Photo Information

Josh Gibbs, Jonathan Ward, John Oxendine and Terry White prepare for a group drum session on a traditional Native American drum.

Photo by Cpl. Jin Hyun Lee

Lumbee Tribe

26 Nov 2008 | Cpl. Jin Hyun Lee

Did you know November is Native American Heritage month? The month is so designated to remember the self sacrificing contributions Native Americans have made to the United States.

Many of the people who attended the Native American Heritage Celebration Nov. 5 didn’t know what to expect while taking the elevator to the galley at Camp Lejeune’s Naval Hospital. Whispers of bewilderment spread among the crowd. Still, curiosity had gotten the better of them and there they were. The attendees received an eye-opening look into the culture of one of the country’s unfamiliar tribes.

“I was put into a body bag and presumed dead,” said former Army Staff Sgt. Jimmy Goins, current chairman of the Lumbee tribe. Goins’ opening line caught the attention of the entire room. 

Goins served with the 82nd, 504th Airborne Infantry Unit in Vietnam. He was a squad leader, but was always designated as a point man, usually the first to go down in the line of fire. He felt he was selected due to the racism that occurred regularly at the time, said Goins.

Goins was at war during the Tet or the “New Year” Offensive, which was one of the roughest campaigns led by Vietnamese Gen. Vo Nguyen Giap. 

Goins and a platoon of approximately 25 infantrymen were patrolling around the Mekong Delta, near Saigon, which consisted mostly of muddy rice patties and flat, open terrain. The men were sitting ducks.

By the time they were ambushed, they had been patrolling for approximately nine days — twice as long as the usual three to five set to minimize possible staph infections, malaria scare, exposure to highly toxic pesticides and herbicides, and a buffet of varietal tropical diseases. When the fire fight started, Goins and seven members of his squad were separated from the platoon.  Rounds were fired from the left, the right and front of them.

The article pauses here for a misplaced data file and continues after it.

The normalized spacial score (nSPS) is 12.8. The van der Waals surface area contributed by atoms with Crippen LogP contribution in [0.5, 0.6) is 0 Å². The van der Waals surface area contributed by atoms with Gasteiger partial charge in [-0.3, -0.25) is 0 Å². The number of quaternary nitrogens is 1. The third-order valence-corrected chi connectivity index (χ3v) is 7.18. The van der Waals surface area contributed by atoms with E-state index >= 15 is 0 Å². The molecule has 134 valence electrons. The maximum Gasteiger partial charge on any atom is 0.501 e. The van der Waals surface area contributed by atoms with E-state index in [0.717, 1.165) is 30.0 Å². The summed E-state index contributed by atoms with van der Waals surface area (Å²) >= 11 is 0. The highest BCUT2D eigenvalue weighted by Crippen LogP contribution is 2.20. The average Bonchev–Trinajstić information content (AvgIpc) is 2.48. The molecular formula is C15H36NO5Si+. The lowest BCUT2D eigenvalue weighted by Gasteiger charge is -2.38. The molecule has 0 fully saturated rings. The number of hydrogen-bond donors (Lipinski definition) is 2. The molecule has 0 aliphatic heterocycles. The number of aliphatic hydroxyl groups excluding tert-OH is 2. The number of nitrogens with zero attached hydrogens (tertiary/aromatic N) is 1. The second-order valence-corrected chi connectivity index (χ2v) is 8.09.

A panic-stricken “cherry,” or “boot” as Marines called them, started to make a mad dash for his life. He was immediately shot down.  Goins instantly ran to his aid. There was a grenade explosion which hurled shrapnel into more than 90 percent of his body.  Goins was pronounced dead on the scene. 

The tension of the now silent room could be cut, even with the dullest tomahawk. Did the crowd hear correctly? Did this man in front of them seriously say he had risen from the dead? Goins told the tale of his incredible journey from the fringe of life to death and back again.  His near-death experience earned Goins the Purple Heart. 

“The only thing that saved me was the mud and the water,” said Goins. “It absorbed most of the impact of the grenade. I woke up seven days later in the hospital with 2,300 stitches. They even sent a telegram to my parents to inform them I was dead.”

The audience received the story of a lifetime, one they had never expected to hear. Goins is just one of the many Lumbee veterans who served throughout the history of this nation.

“In 1956, U.S. Congress recognized the name change of the Lumbee tribe, but denied the tribe any federal rights and benefits as a Native American tribe,” said retired Master Gunnery Sgt. Furnie Lambert Jr., a Lumbee tribe councilman from Maxton.  Up until then, the Lumbees had several different names. But in 1953, it was finally given its official status by the state.  

“Today, the Lumbee tribe is approximately 56,000 strong. It is the largest tribe east of the Mississippi and ninth largest in the nation,” said Lambert.